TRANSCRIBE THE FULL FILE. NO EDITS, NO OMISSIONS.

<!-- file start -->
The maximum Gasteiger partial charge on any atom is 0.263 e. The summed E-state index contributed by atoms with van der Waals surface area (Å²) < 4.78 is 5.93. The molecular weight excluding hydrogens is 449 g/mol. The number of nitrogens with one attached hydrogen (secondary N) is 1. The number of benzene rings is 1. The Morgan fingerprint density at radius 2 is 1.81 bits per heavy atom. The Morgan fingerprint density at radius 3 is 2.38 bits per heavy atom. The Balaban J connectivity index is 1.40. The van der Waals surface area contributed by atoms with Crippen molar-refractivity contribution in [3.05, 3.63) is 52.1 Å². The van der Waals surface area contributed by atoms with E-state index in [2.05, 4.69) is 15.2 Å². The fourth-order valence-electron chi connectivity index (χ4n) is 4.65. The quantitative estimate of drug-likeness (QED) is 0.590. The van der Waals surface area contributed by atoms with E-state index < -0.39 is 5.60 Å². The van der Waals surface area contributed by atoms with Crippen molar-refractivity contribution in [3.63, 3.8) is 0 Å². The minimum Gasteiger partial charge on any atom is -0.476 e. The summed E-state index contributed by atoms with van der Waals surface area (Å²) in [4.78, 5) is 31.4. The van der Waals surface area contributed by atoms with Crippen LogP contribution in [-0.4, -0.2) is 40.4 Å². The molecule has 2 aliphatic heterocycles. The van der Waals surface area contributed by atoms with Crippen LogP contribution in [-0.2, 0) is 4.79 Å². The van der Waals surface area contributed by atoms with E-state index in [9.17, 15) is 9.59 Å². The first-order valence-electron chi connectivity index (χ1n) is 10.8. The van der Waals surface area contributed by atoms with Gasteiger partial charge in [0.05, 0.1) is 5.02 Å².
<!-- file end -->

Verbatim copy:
The maximum Gasteiger partial charge on any atom is 0.263 e. The summed E-state index contributed by atoms with van der Waals surface area (Å²) < 4.78 is 5.93. The molecular weight excluding hydrogens is 449 g/mol. The number of nitrogens with one attached hydrogen (secondary N) is 1. The number of benzene rings is 1. The Morgan fingerprint density at radius 2 is 1.81 bits per heavy atom. The Morgan fingerprint density at radius 3 is 2.38 bits per heavy atom. The Balaban J connectivity index is 1.40. The van der Waals surface area contributed by atoms with Crippen molar-refractivity contribution in [3.05, 3.63) is 52.1 Å². The van der Waals surface area contributed by atoms with E-state index in [2.05, 4.69) is 15.2 Å². The fourth-order valence-electron chi connectivity index (χ4n) is 4.65. The quantitative estimate of drug-likeness (QED) is 0.590. The van der Waals surface area contributed by atoms with E-state index < -0.39 is 5.60 Å². The van der Waals surface area contributed by atoms with Crippen molar-refractivity contribution in [3.63, 3.8) is 0 Å². The minimum Gasteiger partial charge on any atom is -0.476 e. The summed E-state index contributed by atoms with van der Waals surface area (Å²) in [4.78, 5) is 31.4. The van der Waals surface area contributed by atoms with Crippen LogP contribution in [-0.4, -0.2) is 40.4 Å². The molecule has 2 aliphatic heterocycles. The van der Waals surface area contributed by atoms with Crippen LogP contribution in [-0.2, 0) is 4.79 Å². The van der Waals surface area contributed by atoms with E-state index in [9.17, 15) is 9.59 Å². The first-order valence-electron chi connectivity index (χ1n) is 10.8. The van der Waals surface area contributed by atoms with Gasteiger partial charge in [0.05, 0.1) is 5.02 Å².